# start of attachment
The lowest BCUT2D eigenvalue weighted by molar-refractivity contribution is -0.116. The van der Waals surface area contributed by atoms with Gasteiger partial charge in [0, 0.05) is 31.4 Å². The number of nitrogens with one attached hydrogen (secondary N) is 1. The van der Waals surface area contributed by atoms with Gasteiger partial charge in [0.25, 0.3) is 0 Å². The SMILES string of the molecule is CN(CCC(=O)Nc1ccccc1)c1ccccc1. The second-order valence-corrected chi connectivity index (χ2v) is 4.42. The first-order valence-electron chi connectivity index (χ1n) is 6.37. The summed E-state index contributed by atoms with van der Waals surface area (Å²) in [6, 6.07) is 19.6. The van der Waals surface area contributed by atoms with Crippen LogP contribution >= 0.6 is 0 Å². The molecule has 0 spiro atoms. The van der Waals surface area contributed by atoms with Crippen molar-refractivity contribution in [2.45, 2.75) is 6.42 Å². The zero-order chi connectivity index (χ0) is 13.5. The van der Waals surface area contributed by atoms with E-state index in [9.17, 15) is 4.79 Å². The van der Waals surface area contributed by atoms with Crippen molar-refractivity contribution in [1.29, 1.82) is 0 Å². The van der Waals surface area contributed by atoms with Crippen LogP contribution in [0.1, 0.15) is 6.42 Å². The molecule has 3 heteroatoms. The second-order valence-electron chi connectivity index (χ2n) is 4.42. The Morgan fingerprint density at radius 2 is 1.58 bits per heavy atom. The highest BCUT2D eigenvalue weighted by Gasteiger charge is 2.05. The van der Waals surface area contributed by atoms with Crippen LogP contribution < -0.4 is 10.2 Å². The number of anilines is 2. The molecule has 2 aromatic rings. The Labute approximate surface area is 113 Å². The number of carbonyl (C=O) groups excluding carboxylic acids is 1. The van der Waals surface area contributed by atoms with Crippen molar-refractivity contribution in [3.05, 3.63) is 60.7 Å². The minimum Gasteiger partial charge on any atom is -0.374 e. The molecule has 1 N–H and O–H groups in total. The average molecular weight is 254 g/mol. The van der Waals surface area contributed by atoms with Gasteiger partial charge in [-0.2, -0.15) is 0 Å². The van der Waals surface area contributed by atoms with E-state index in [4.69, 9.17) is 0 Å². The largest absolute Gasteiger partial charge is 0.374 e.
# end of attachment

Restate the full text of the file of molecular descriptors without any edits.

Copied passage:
The lowest BCUT2D eigenvalue weighted by molar-refractivity contribution is -0.116. The van der Waals surface area contributed by atoms with Gasteiger partial charge in [0, 0.05) is 31.4 Å². The number of nitrogens with one attached hydrogen (secondary N) is 1. The van der Waals surface area contributed by atoms with Gasteiger partial charge in [0.25, 0.3) is 0 Å². The SMILES string of the molecule is CN(CCC(=O)Nc1ccccc1)c1ccccc1. The second-order valence-corrected chi connectivity index (χ2v) is 4.42. The first-order valence-electron chi connectivity index (χ1n) is 6.37. The summed E-state index contributed by atoms with van der Waals surface area (Å²) in [6, 6.07) is 19.6. The van der Waals surface area contributed by atoms with Crippen LogP contribution >= 0.6 is 0 Å². The molecule has 0 spiro atoms. The van der Waals surface area contributed by atoms with Crippen molar-refractivity contribution in [2.45, 2.75) is 6.42 Å². The zero-order chi connectivity index (χ0) is 13.5. The van der Waals surface area contributed by atoms with E-state index in [9.17, 15) is 4.79 Å². The van der Waals surface area contributed by atoms with Crippen molar-refractivity contribution in [1.29, 1.82) is 0 Å². The van der Waals surface area contributed by atoms with Crippen LogP contribution in [0.1, 0.15) is 6.42 Å². The molecule has 3 heteroatoms. The second-order valence-electron chi connectivity index (χ2n) is 4.42. The Morgan fingerprint density at radius 2 is 1.58 bits per heavy atom. The highest BCUT2D eigenvalue weighted by Gasteiger charge is 2.05. The van der Waals surface area contributed by atoms with Crippen LogP contribution < -0.4 is 10.2 Å². The number of anilines is 2. The molecule has 2 aromatic rings. The Labute approximate surface area is 113 Å². The number of carbonyl (C=O) groups excluding carboxylic acids is 1. The van der Waals surface area contributed by atoms with Crippen molar-refractivity contribution in [3.05, 3.63) is 60.7 Å². The minimum Gasteiger partial charge on any atom is -0.374 e. The molecule has 1 N–H and O–H groups in total. The average molecular weight is 254 g/mol. The van der Waals surface area contributed by atoms with Gasteiger partial charge in [-0.2, -0.15) is 0 Å². The van der Waals surface area contributed by atoms with E-state index in [4.69, 9.17) is 0 Å². The largest absolute Gasteiger partial charge is 0.374 e.